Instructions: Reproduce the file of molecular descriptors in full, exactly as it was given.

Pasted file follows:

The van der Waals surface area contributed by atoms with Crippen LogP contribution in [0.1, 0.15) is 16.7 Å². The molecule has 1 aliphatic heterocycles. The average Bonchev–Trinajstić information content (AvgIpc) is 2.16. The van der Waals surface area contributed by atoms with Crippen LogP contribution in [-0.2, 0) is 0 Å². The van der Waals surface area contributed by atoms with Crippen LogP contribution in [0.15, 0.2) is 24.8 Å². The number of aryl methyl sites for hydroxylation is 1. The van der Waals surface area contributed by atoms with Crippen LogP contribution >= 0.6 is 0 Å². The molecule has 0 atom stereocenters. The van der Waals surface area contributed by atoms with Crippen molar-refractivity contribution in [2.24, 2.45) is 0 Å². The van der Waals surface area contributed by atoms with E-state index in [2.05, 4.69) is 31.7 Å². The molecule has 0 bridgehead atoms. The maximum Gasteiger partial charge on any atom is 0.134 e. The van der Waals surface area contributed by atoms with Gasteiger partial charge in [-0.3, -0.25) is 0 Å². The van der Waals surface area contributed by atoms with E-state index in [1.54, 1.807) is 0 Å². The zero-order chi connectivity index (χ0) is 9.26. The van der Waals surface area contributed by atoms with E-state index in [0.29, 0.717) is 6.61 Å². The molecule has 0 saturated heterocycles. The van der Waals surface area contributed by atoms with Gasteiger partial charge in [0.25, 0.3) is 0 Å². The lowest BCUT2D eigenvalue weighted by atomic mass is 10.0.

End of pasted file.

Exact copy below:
The van der Waals surface area contributed by atoms with Crippen LogP contribution in [0.1, 0.15) is 16.7 Å². The molecule has 1 aliphatic heterocycles. The average Bonchev–Trinajstić information content (AvgIpc) is 2.16. The van der Waals surface area contributed by atoms with Crippen LogP contribution in [-0.2, 0) is 0 Å². The van der Waals surface area contributed by atoms with Crippen LogP contribution in [0.15, 0.2) is 24.8 Å². The number of aryl methyl sites for hydroxylation is 1. The van der Waals surface area contributed by atoms with Crippen LogP contribution >= 0.6 is 0 Å². The molecule has 0 atom stereocenters. The van der Waals surface area contributed by atoms with Crippen molar-refractivity contribution in [2.24, 2.45) is 0 Å². The van der Waals surface area contributed by atoms with E-state index in [2.05, 4.69) is 31.7 Å². The molecule has 0 bridgehead atoms. The maximum Gasteiger partial charge on any atom is 0.134 e. The van der Waals surface area contributed by atoms with Gasteiger partial charge in [-0.3, -0.25) is 0 Å². The van der Waals surface area contributed by atoms with E-state index in [1.54, 1.807) is 0 Å². The zero-order chi connectivity index (χ0) is 9.26. The van der Waals surface area contributed by atoms with E-state index in [0.29, 0.717) is 6.61 Å². The molecule has 0 saturated heterocycles. The van der Waals surface area contributed by atoms with Gasteiger partial charge in [0.25, 0.3) is 0 Å². The lowest BCUT2D eigenvalue weighted by atomic mass is 10.0.